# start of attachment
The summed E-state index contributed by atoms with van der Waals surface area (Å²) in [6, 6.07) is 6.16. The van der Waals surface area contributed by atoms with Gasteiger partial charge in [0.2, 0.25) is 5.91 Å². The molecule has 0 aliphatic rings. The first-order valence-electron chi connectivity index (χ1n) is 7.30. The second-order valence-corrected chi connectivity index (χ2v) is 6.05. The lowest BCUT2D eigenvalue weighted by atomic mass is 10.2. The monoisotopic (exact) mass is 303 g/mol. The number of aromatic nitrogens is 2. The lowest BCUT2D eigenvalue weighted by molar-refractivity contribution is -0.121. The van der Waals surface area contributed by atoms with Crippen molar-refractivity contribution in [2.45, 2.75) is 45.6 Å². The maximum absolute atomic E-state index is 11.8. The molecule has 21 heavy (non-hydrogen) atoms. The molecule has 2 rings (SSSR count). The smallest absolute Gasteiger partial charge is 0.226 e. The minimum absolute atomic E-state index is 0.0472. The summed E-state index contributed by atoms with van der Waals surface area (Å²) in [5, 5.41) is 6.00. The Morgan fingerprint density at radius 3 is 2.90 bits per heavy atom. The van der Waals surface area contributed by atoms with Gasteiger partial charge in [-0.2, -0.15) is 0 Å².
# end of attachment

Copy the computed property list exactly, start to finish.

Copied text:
The summed E-state index contributed by atoms with van der Waals surface area (Å²) in [6, 6.07) is 6.16. The van der Waals surface area contributed by atoms with Gasteiger partial charge in [0.2, 0.25) is 5.91 Å². The molecule has 0 aliphatic rings. The first-order valence-electron chi connectivity index (χ1n) is 7.30. The second-order valence-corrected chi connectivity index (χ2v) is 6.05. The lowest BCUT2D eigenvalue weighted by atomic mass is 10.2. The monoisotopic (exact) mass is 303 g/mol. The number of aromatic nitrogens is 2. The lowest BCUT2D eigenvalue weighted by molar-refractivity contribution is -0.121. The van der Waals surface area contributed by atoms with Crippen molar-refractivity contribution in [2.45, 2.75) is 45.6 Å². The maximum absolute atomic E-state index is 11.8. The molecule has 21 heavy (non-hydrogen) atoms. The molecule has 2 rings (SSSR count). The smallest absolute Gasteiger partial charge is 0.226 e. The minimum absolute atomic E-state index is 0.0472. The summed E-state index contributed by atoms with van der Waals surface area (Å²) in [5, 5.41) is 6.00. The Morgan fingerprint density at radius 3 is 2.90 bits per heavy atom. The van der Waals surface area contributed by atoms with Gasteiger partial charge in [-0.2, -0.15) is 0 Å².